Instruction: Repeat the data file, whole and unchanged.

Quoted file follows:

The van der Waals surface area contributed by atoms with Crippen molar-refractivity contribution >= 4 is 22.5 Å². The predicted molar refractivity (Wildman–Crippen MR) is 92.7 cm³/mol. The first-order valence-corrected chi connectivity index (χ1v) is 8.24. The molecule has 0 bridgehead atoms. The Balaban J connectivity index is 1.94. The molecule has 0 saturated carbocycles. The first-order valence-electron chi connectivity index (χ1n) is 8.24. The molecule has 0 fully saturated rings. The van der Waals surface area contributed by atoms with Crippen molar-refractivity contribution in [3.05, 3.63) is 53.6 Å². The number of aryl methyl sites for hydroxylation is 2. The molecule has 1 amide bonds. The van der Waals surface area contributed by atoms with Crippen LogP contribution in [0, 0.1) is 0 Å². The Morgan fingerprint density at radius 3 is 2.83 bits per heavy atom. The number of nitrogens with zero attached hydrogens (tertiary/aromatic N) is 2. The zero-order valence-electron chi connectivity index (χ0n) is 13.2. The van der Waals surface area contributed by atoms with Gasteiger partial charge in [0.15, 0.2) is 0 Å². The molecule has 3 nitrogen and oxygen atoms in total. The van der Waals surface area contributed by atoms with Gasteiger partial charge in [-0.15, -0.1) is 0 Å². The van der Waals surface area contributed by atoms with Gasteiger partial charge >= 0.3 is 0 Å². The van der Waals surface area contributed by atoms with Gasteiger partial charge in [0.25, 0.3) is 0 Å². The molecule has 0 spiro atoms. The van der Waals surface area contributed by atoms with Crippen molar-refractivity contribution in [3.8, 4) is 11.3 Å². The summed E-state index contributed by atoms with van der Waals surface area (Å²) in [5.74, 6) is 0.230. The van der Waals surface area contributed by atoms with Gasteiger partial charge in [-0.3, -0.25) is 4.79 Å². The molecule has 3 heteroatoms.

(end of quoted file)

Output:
The van der Waals surface area contributed by atoms with Crippen molar-refractivity contribution >= 4 is 22.5 Å². The predicted molar refractivity (Wildman–Crippen MR) is 92.7 cm³/mol. The first-order valence-corrected chi connectivity index (χ1v) is 8.24. The molecule has 0 bridgehead atoms. The Balaban J connectivity index is 1.94. The molecule has 0 saturated carbocycles. The first-order valence-electron chi connectivity index (χ1n) is 8.24. The molecule has 0 fully saturated rings. The van der Waals surface area contributed by atoms with Crippen molar-refractivity contribution in [3.05, 3.63) is 53.6 Å². The number of aryl methyl sites for hydroxylation is 2. The molecule has 1 amide bonds. The van der Waals surface area contributed by atoms with Crippen LogP contribution in [0, 0.1) is 0 Å². The Morgan fingerprint density at radius 3 is 2.83 bits per heavy atom. The number of nitrogens with zero attached hydrogens (tertiary/aromatic N) is 2. The zero-order valence-electron chi connectivity index (χ0n) is 13.2. The van der Waals surface area contributed by atoms with Gasteiger partial charge in [0.15, 0.2) is 0 Å². The molecule has 3 nitrogen and oxygen atoms in total. The van der Waals surface area contributed by atoms with Gasteiger partial charge in [-0.15, -0.1) is 0 Å². The van der Waals surface area contributed by atoms with Gasteiger partial charge >= 0.3 is 0 Å². The van der Waals surface area contributed by atoms with Gasteiger partial charge in [0.25, 0.3) is 0 Å². The molecule has 0 spiro atoms. The van der Waals surface area contributed by atoms with Crippen molar-refractivity contribution in [3.8, 4) is 11.3 Å². The summed E-state index contributed by atoms with van der Waals surface area (Å²) in [5.74, 6) is 0.230. The van der Waals surface area contributed by atoms with Gasteiger partial charge in [-0.3, -0.25) is 4.79 Å². The molecule has 3 heteroatoms.